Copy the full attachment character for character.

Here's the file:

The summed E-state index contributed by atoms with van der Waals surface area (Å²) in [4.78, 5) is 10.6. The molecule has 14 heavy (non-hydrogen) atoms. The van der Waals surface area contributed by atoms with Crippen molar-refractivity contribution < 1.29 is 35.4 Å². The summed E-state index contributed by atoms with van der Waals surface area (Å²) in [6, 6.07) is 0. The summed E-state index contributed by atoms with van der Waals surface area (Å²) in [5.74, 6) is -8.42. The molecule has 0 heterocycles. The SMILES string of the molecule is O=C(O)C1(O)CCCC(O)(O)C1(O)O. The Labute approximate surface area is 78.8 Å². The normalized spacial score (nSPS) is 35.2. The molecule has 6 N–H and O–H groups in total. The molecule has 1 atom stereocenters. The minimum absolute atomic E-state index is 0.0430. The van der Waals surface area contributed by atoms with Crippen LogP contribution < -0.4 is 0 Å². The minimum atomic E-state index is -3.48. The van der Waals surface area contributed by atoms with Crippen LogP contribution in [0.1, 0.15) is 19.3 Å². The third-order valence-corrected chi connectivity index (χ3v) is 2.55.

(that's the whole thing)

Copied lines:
The summed E-state index contributed by atoms with van der Waals surface area (Å²) in [4.78, 5) is 10.6. The molecule has 14 heavy (non-hydrogen) atoms. The van der Waals surface area contributed by atoms with Crippen molar-refractivity contribution < 1.29 is 35.4 Å². The summed E-state index contributed by atoms with van der Waals surface area (Å²) in [6, 6.07) is 0. The summed E-state index contributed by atoms with van der Waals surface area (Å²) in [5.74, 6) is -8.42. The molecule has 0 heterocycles. The SMILES string of the molecule is O=C(O)C1(O)CCCC(O)(O)C1(O)O. The Labute approximate surface area is 78.8 Å². The normalized spacial score (nSPS) is 35.2. The molecule has 6 N–H and O–H groups in total. The molecule has 1 atom stereocenters. The minimum absolute atomic E-state index is 0.0430. The van der Waals surface area contributed by atoms with Crippen LogP contribution < -0.4 is 0 Å². The minimum atomic E-state index is -3.48. The van der Waals surface area contributed by atoms with Crippen LogP contribution in [0.1, 0.15) is 19.3 Å². The third-order valence-corrected chi connectivity index (χ3v) is 2.55.